• if you are letting property on an unfurnished basis, strictly speaking, you may not need this type of cover included on your policy – but, before deciding to dispense with it entirely, it might be sensible to ensure that, what you consider to be fixtures and fittings (and hopefully therefore covered by your buildings policy) are also similarly seen as such by your insurance provider;
  • there may still be moveable items in the communal areas that might need to be insured;

Landlord liability indemnity insurance

  • if a member of the public or one of your tenants suffers personal injury or damage to their property, which they consider to be attributable to some failing on your part as the landlord – your failure to maintain the property in a safe condition, for example – they may sue you for damages;
  • you should be clear that if a court happens to agree with their interpretation of events, you may find staggeringly high sums awarded against you;
  • landlord liability indemnity insurance offers protection against such claims – typically offering cover of at least £2 million, and often considerably more;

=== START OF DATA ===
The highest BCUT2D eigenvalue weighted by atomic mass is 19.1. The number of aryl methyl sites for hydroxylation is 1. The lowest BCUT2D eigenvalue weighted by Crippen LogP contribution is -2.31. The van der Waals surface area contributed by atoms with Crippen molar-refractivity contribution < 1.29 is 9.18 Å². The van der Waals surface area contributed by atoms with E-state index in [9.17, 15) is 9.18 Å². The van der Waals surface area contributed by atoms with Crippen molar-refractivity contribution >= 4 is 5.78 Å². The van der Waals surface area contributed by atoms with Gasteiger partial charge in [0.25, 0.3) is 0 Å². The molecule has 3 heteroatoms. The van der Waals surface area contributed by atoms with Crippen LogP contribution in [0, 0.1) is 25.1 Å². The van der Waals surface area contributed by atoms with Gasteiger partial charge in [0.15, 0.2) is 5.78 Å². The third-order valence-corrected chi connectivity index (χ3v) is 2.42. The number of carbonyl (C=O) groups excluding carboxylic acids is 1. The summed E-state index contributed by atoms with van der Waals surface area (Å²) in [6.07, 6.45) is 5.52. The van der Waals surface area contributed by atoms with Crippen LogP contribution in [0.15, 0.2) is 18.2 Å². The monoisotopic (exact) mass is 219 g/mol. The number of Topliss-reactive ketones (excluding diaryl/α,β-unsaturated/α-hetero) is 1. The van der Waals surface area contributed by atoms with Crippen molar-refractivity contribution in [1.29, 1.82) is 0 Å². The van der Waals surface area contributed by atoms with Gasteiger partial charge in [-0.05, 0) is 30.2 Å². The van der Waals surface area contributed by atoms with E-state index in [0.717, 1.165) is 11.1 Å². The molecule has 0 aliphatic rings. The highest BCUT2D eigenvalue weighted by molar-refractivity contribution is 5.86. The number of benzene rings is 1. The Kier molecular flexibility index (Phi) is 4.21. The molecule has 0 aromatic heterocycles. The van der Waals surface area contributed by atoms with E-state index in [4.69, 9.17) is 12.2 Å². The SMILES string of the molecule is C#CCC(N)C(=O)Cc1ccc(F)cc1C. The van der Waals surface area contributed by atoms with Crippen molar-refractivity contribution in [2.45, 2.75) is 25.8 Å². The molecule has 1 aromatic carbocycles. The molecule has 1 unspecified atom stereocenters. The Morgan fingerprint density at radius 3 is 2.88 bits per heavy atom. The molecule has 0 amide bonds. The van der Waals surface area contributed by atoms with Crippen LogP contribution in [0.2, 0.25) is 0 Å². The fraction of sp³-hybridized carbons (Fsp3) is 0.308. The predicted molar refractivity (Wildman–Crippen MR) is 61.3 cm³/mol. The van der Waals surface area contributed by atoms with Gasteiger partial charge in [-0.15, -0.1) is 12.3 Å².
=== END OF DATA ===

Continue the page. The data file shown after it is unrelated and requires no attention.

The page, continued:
Compensation for loss of rental income

  • we have established that your let property is effectively a business asset – and one that relies on the income generated by your collection of rents;
  • if a serious insured incident leaves the property temporarily uninhabitable, pending repairs and reinstatement, the rental income is at risk, and you stand to suffer a financial loss;
  • let property insurance typically incorporates an element of compensation for such loss of rental income.

Unoccupied property

It is important to note that if your property stands unoccupied for more than 30-45 consecutive days, you may require additional protection in the form of unoccupied property insurance to ensure your property is fully protected.

Unoccupied property insurance is required because of the extra risks that a property may face when it is not occupied. This could be from thieves, vandals or perhaps a small problem that, left unfixed, may turn into something more serious over time.

Please read our Guide to Unoccupied Property which considers the relevant insurance issues in some detail.

Finding the most appropriate landlords’ insurance policy

In your search for let property or landlord insurance, you might be initially overwhelmed by the sheer choice of competing providers and their respective policies.

Here are a few tips that may help you identify those policies likely to be appropriate to your particular needs and circumstances:

  • some effort is required – although the market for this type of policy is vibrant and highly competitive (something that is all to your good), you won’t be able to take advantage of that unless you look at a number of different options rather than simply renew your existing annual policy out of habit;